Despite its general unpopularity amongst traditionalists, the European Court of Human Rights has until last week proved a valuable bulwark in defence of European secularism against the rising tide of Islamic intolerance. But in ES v Austria (2018) it has endorsed blasphemy laws masquerading as public order provisions.
Despite its general unpopularity amongst traditionalists, the European Court of Human Rights has until last week proved a valuable bulwark in defence of European secularism against the rising tide of Islamic intolerance. In 2003, it upheld Turkey’s ban on the Islamist Refah Partisi political party stating: “It is difficult to declare one’s respect for democracy and human rights while at the same time supporting a regime based on sharia.” In 2014 and 2017, it upheld France and Belgian laws banning face coverings in public.
But in ES v Austria (2018) it has endorsed blasphemy laws masquerading as public order provisions.
ES was Elisabeth Sabaditsch-Wolff, an Austrian lady (and daughter of the Austrian ambassador to Iran during the 1979 revolution). She had begun conducting a series of seminars entitled ‘Introduction to Islam’, open to all but under the auspices of the Austrian Freedom Party.
During the second of the talks, perhaps not entirely unexpectedly, the issue of Mohammed’s consummation of his ‘marriage’, at the age of fifty-two, to nine-year-old Aisha arose. The comments attributed to Sabaditsch-Wolff in the court transcript included the following:
“One of the biggest problems we are facing today is that Muhammad is seen as the ideal man, the perfect human, the perfect Muslim. That means that the highest commandment for a male Muslim is to imitate Muhammad, to live his life. This does not happen according to our social standards and laws. Because he was a warlord, he had many women, to put it like this, and liked to do it with children. And according to our standards he was not a perfect human...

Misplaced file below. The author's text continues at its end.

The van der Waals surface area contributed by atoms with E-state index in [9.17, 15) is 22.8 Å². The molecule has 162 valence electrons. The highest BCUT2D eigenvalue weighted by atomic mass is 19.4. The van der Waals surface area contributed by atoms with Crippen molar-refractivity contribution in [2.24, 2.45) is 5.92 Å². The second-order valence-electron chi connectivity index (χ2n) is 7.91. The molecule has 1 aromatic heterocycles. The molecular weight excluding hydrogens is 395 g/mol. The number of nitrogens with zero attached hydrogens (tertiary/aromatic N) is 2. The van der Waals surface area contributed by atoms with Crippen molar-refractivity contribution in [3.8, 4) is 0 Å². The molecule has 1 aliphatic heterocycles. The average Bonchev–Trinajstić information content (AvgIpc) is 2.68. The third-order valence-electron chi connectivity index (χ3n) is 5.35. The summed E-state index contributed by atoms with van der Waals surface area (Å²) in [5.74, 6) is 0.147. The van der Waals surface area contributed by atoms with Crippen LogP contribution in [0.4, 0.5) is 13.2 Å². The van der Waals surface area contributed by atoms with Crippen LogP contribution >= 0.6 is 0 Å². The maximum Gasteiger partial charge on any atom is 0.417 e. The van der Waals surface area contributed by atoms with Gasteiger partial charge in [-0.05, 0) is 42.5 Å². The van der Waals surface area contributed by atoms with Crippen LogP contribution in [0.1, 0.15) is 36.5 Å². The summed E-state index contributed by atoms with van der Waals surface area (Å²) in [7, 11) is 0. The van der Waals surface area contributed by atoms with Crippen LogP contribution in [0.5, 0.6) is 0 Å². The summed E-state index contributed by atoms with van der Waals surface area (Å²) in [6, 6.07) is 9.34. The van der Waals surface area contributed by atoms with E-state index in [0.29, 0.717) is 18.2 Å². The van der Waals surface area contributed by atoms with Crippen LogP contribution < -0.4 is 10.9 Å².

The most important of all Hadith collections recognised by all legal schools … is the Sahih Al-Bukhari. If a Hadith was quoted after Bukhari, one can be sure that all Muslims will recognise it. And, unfortunately, in Al-Bukhari the thing with Aisha and child sex is written...
I remember… my sister called me and asked: “For God’s sake. Did you tell [S.W.] that?”
I answered: “No, it wasn’t me, but you can look it up, it’s not really a secret.”
Her: “You can’t say it like that!”
Me: “A 56-year-old and a six-year-old? What do you call that? Give me an example? What do we call it, if it is not paedophilia?”
Her: “Well, one has to paraphrase it, say it in a more diplomatic way.”
It wasn’t okay back then, and it’s not okay today. Full stop. And it is still happening today. One can never approve something like that. They all create their own reality, because the truth is so cruel ...”
For this Sabaditsch-Wolff was convicted under Article 188 of the Austrian Criminal Code which renders a person liable to six months imprisonment, who: